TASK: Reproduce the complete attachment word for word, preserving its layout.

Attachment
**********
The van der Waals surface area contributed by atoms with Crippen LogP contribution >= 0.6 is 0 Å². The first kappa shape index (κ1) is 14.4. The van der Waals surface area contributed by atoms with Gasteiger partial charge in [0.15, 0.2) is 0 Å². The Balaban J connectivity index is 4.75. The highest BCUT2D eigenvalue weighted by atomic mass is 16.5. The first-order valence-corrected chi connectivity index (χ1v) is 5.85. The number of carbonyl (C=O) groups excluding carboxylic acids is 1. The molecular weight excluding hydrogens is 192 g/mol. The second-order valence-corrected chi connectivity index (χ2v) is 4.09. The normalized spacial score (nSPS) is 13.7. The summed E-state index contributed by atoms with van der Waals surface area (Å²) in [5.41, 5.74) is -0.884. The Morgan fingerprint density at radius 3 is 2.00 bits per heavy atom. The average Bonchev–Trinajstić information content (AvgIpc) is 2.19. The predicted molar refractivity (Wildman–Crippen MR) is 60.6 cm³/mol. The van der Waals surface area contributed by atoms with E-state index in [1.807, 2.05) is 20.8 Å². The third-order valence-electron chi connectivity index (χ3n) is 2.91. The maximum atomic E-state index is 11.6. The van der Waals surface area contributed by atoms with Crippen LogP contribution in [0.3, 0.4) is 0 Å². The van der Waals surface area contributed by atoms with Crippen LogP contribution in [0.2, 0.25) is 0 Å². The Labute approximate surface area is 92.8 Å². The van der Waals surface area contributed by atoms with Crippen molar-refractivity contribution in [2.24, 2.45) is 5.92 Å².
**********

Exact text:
The van der Waals surface area contributed by atoms with Crippen LogP contribution >= 0.6 is 0 Å². The first kappa shape index (κ1) is 14.4. The van der Waals surface area contributed by atoms with Gasteiger partial charge in [0.15, 0.2) is 0 Å². The Balaban J connectivity index is 4.75. The highest BCUT2D eigenvalue weighted by atomic mass is 16.5. The first-order valence-corrected chi connectivity index (χ1v) is 5.85. The number of carbonyl (C=O) groups excluding carboxylic acids is 1. The molecular weight excluding hydrogens is 192 g/mol. The second-order valence-corrected chi connectivity index (χ2v) is 4.09. The normalized spacial score (nSPS) is 13.7. The summed E-state index contributed by atoms with van der Waals surface area (Å²) in [5.41, 5.74) is -0.884. The Morgan fingerprint density at radius 3 is 2.00 bits per heavy atom. The average Bonchev–Trinajstić information content (AvgIpc) is 2.19. The predicted molar refractivity (Wildman–Crippen MR) is 60.6 cm³/mol. The van der Waals surface area contributed by atoms with E-state index in [1.807, 2.05) is 20.8 Å². The third-order valence-electron chi connectivity index (χ3n) is 2.91. The maximum atomic E-state index is 11.6. The van der Waals surface area contributed by atoms with Crippen LogP contribution in [0.3, 0.4) is 0 Å². The van der Waals surface area contributed by atoms with Crippen LogP contribution in [0.2, 0.25) is 0 Å². The Labute approximate surface area is 92.8 Å². The van der Waals surface area contributed by atoms with Crippen molar-refractivity contribution in [2.24, 2.45) is 5.92 Å².